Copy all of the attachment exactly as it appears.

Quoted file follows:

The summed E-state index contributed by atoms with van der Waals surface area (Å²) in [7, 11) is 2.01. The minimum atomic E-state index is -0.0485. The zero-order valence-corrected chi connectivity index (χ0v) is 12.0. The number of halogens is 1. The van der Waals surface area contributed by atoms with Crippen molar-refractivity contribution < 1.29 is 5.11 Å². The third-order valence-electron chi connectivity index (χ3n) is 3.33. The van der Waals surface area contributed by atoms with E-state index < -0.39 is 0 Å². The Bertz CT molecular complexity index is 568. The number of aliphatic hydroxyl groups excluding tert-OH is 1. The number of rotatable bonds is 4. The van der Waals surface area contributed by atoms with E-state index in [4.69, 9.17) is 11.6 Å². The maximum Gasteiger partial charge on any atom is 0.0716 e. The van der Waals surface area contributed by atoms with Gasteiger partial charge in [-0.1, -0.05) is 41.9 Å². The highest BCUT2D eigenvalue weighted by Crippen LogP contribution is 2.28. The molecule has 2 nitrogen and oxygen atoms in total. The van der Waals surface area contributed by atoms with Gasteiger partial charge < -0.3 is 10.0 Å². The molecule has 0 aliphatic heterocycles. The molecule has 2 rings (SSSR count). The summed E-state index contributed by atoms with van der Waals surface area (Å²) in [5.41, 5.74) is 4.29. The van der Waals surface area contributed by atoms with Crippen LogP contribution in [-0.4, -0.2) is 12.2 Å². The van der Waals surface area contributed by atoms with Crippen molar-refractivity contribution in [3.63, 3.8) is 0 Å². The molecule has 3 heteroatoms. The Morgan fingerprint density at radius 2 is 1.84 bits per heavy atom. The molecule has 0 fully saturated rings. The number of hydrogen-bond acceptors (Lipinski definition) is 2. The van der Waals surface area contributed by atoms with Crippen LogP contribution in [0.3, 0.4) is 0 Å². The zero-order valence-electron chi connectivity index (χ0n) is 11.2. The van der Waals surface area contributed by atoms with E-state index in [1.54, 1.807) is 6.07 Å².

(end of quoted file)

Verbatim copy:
The summed E-state index contributed by atoms with van der Waals surface area (Å²) in [7, 11) is 2.01. The minimum atomic E-state index is -0.0485. The zero-order valence-corrected chi connectivity index (χ0v) is 12.0. The number of halogens is 1. The van der Waals surface area contributed by atoms with Crippen molar-refractivity contribution < 1.29 is 5.11 Å². The third-order valence-electron chi connectivity index (χ3n) is 3.33. The van der Waals surface area contributed by atoms with E-state index < -0.39 is 0 Å². The Bertz CT molecular complexity index is 568. The number of aliphatic hydroxyl groups excluding tert-OH is 1. The number of rotatable bonds is 4. The van der Waals surface area contributed by atoms with E-state index in [4.69, 9.17) is 11.6 Å². The maximum Gasteiger partial charge on any atom is 0.0716 e. The van der Waals surface area contributed by atoms with Gasteiger partial charge in [-0.1, -0.05) is 41.9 Å². The highest BCUT2D eigenvalue weighted by Crippen LogP contribution is 2.28. The molecule has 2 nitrogen and oxygen atoms in total. The van der Waals surface area contributed by atoms with Gasteiger partial charge < -0.3 is 10.0 Å². The molecule has 0 aliphatic heterocycles. The molecule has 2 rings (SSSR count). The summed E-state index contributed by atoms with van der Waals surface area (Å²) in [5.41, 5.74) is 4.29. The van der Waals surface area contributed by atoms with Crippen LogP contribution in [-0.4, -0.2) is 12.2 Å². The van der Waals surface area contributed by atoms with Crippen molar-refractivity contribution in [3.63, 3.8) is 0 Å². The molecule has 3 heteroatoms. The Morgan fingerprint density at radius 2 is 1.84 bits per heavy atom. The molecule has 0 fully saturated rings. The number of hydrogen-bond acceptors (Lipinski definition) is 2. The van der Waals surface area contributed by atoms with Crippen LogP contribution in [0.3, 0.4) is 0 Å². The zero-order valence-electron chi connectivity index (χ0n) is 11.2. The van der Waals surface area contributed by atoms with E-state index in [1.54, 1.807) is 6.07 Å².